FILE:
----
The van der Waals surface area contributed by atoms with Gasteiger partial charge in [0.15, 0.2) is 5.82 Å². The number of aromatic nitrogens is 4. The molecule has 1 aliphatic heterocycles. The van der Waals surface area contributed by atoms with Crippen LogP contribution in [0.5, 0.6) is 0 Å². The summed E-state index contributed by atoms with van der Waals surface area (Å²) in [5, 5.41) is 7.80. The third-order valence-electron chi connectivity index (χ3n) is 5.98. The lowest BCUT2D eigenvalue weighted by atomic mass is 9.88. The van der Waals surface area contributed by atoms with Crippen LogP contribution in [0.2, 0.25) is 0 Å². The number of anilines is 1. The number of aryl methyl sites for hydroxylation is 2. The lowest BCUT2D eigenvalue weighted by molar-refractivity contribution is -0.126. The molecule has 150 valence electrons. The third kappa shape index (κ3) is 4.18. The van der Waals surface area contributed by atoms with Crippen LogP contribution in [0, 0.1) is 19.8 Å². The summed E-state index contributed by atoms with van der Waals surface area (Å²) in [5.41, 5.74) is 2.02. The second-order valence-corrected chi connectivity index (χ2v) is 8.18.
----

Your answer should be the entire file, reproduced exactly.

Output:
The van der Waals surface area contributed by atoms with Gasteiger partial charge in [0.15, 0.2) is 5.82 Å². The number of aromatic nitrogens is 4. The molecule has 1 aliphatic heterocycles. The van der Waals surface area contributed by atoms with Crippen LogP contribution in [0.5, 0.6) is 0 Å². The summed E-state index contributed by atoms with van der Waals surface area (Å²) in [5, 5.41) is 7.80. The third-order valence-electron chi connectivity index (χ3n) is 5.98. The lowest BCUT2D eigenvalue weighted by atomic mass is 9.88. The van der Waals surface area contributed by atoms with Crippen LogP contribution in [0.2, 0.25) is 0 Å². The number of anilines is 1. The number of aryl methyl sites for hydroxylation is 2. The lowest BCUT2D eigenvalue weighted by molar-refractivity contribution is -0.126. The molecule has 150 valence electrons. The third kappa shape index (κ3) is 4.18. The van der Waals surface area contributed by atoms with Crippen LogP contribution in [0, 0.1) is 19.8 Å². The summed E-state index contributed by atoms with van der Waals surface area (Å²) in [5.41, 5.74) is 2.02. The second-order valence-corrected chi connectivity index (χ2v) is 8.18.